I’ve avoided posting about Carl Hart’s new book. Mostly because it seems likely to generate more heat than light and it strikes me as more likely to devolve into a battle in the culture wars rather than a serious science and policy exploration.
This morning I decided to listen to an interview with him. Most of his arguments sounded a lot like the libertarian arguments we’ve heard from Reason over the years. There was also reference to Portugal without any serious attention to the actual policy.
Steven Levitt: Literally everything we’ve talked about supports your argument. The one big chink in the armor that I see is those numbers who gave about addiction and abuse. I think people who are against legalization, they’re just gonna say look right now 30 million people use drugs, if you legalize it every teenager is gonna at least try drugs and people don’t have a very good idea of who’s gonna get addicted or not, so a bunch of kids, 10% of all the kids in America are gonna end up addictive these drugs and ruin their lives. Do you have a good counterargument to that?
Carl Hart: That’s some stupid shit. This notion that we should somehow ban an activity because we’re afraid of kids engaging in that activity–we should ban cars because we’re afraid of kids driving cars, or sex because of sexually transmitted infections. That’s a really ridiculous notion, but we all play into it. Parents still have the parent. And, these drugs are still illegal for kids to use and purchase. It annoys me when the kid argument is thrown into the mix because it immediately shuts down any sort of rational adult conversation about these things.
And, we do, by the way, have pretty good information about the likelihood of who will become addicted and who will not become addicted. If you have someone who does not have well-developed responsibility skills, that person is overtaxed with expectations… unrealistic expectations, the person has psychiatric illnesses or physical pain, has recently lost of middle-class paying job. All of these things certainly increase the likelihood of somebody meeting criteria for addiction.
One of the reasons that I came out about my own drug use is that I don’t worry about me ever becoming addicted. I assure you that won’t happen because I have all of these responsibilities that I love taking care of. I also know that people would love to see me have an addiction problem so they can say, ‘See, there’s a cautionary tale.’ That challenge I welcome. But, we tell people this nonsense like ‘you don’t know who’s gonna become addicted’ that’s bullshit. We do! And, those are the same people who get in trouble with a number of other issues in their life.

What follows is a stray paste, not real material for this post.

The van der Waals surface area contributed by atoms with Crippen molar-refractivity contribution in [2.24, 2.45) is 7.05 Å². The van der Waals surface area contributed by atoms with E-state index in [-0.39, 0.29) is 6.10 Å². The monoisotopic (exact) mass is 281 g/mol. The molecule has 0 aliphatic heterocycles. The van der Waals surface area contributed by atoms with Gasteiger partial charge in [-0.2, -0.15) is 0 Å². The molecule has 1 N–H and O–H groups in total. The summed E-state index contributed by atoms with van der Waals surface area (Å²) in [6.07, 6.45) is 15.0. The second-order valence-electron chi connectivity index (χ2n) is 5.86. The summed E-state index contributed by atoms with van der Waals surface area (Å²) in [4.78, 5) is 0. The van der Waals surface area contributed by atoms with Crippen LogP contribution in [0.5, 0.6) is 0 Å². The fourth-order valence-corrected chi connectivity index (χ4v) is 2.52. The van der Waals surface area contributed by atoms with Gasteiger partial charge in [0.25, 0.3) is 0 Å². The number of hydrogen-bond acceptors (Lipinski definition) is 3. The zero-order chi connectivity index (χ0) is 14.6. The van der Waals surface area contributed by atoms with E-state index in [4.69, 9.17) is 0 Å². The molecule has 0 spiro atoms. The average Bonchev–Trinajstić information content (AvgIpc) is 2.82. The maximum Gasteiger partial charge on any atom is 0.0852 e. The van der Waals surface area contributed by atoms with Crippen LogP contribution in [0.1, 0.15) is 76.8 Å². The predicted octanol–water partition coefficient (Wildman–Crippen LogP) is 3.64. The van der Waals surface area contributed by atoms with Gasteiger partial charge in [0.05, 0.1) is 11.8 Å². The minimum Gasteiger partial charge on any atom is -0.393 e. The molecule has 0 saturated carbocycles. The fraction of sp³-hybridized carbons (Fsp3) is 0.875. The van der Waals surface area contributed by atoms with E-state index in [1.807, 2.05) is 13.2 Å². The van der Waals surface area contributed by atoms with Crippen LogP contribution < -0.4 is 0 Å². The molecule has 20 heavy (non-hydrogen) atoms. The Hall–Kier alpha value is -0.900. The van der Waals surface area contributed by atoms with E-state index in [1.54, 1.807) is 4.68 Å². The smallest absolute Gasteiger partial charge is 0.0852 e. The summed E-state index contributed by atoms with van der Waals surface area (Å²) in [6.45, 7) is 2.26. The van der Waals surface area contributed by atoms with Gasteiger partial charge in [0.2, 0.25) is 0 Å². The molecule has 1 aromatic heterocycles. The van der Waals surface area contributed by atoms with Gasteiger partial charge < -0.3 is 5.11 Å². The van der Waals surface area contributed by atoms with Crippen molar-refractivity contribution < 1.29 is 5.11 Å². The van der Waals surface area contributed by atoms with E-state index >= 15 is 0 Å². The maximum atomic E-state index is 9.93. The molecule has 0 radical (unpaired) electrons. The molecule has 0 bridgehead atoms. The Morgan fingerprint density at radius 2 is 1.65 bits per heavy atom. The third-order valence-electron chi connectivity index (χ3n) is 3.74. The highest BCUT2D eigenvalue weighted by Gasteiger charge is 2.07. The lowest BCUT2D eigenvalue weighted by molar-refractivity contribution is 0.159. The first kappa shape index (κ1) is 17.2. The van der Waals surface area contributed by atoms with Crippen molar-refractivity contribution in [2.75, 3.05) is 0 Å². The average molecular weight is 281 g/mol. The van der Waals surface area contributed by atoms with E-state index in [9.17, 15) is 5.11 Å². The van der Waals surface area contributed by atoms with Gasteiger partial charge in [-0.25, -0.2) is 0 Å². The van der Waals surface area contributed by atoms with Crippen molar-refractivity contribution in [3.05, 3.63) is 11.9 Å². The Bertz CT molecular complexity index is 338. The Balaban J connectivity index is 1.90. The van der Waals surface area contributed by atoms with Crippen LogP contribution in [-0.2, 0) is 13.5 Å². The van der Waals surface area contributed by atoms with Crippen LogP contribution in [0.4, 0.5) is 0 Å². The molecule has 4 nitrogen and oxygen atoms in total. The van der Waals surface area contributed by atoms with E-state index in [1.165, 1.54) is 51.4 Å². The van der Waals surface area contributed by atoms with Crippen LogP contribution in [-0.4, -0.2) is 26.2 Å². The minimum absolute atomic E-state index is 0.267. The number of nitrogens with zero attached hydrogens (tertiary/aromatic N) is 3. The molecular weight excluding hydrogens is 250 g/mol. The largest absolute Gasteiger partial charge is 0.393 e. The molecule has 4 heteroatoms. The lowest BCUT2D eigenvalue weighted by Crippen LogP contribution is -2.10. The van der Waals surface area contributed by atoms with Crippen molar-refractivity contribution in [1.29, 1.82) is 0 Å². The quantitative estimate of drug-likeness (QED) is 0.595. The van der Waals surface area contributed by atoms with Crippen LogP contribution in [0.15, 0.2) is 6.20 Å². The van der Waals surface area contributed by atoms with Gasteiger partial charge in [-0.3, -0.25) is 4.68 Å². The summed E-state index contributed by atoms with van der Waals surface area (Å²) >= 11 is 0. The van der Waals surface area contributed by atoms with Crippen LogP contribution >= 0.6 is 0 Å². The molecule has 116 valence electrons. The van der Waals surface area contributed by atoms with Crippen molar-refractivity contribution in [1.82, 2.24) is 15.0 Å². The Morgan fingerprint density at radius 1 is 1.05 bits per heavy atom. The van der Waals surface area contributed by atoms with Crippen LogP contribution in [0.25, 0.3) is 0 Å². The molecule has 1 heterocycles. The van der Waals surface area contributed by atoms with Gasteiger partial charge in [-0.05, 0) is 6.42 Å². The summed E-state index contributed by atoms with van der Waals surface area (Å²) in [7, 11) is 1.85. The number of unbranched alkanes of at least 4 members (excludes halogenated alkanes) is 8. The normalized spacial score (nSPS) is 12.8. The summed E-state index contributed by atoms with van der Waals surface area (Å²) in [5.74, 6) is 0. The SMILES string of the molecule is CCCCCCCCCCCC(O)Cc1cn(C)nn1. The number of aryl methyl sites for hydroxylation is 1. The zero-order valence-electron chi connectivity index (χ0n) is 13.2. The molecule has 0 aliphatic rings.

Hart has been promoted by a lot of recovery advocates as an important voice to elevate in advocacy and policy discussions.
To be sure, the risks of drugs are often overstated. Those framings of the risk often turn into reductive cultural understandings and policy options. This has led to bad policy and these reductive understandings have prevented us from changing course.
However, I don’t understand how assertions like the following advance recovery advocacy: 1) concerns about the prevalence of drug use and drug capture rates, are “some stupid shit”; and 2) we can confidently say who will and will not become addicted, and to question that is “bullshit.”
People like Nick Gillespie have been making these arguments for decades. Why are so many centering Hart? Particularly when his response to the legitimate concerns of many people affected by addiction and recovering parents is to ridicule the concern rather than respectfully discuss the trade-offs of policy options?
If we’re being honest, drug policy often seems to come down to choosing the least bad option and acknowledging that there are problems with every potential policy formulation. The kid question is an important question and the welfare of children (future adults) should be considered in policy formulation, rather than just confining our consideration to the rights of adults.
I suspect the attention is related to him raising some important questions at the right time. It seems we can explore those questions in a way that avoids ridiculing the concerns of many people who are affected by addiction, doesn’t risk stereotyping people with addiction, and keeps recovery centered.
NOTE: Hart’s discussion is much more productive in the second segment of the interview, where he discussed his concerns about the use of brain imaging studies and the pressures on researchers to “torture data” and produce findings. In other portions, like his representation of the relative risks of heroin use versus ECT and antipsychotics, his arguments strike me as specious.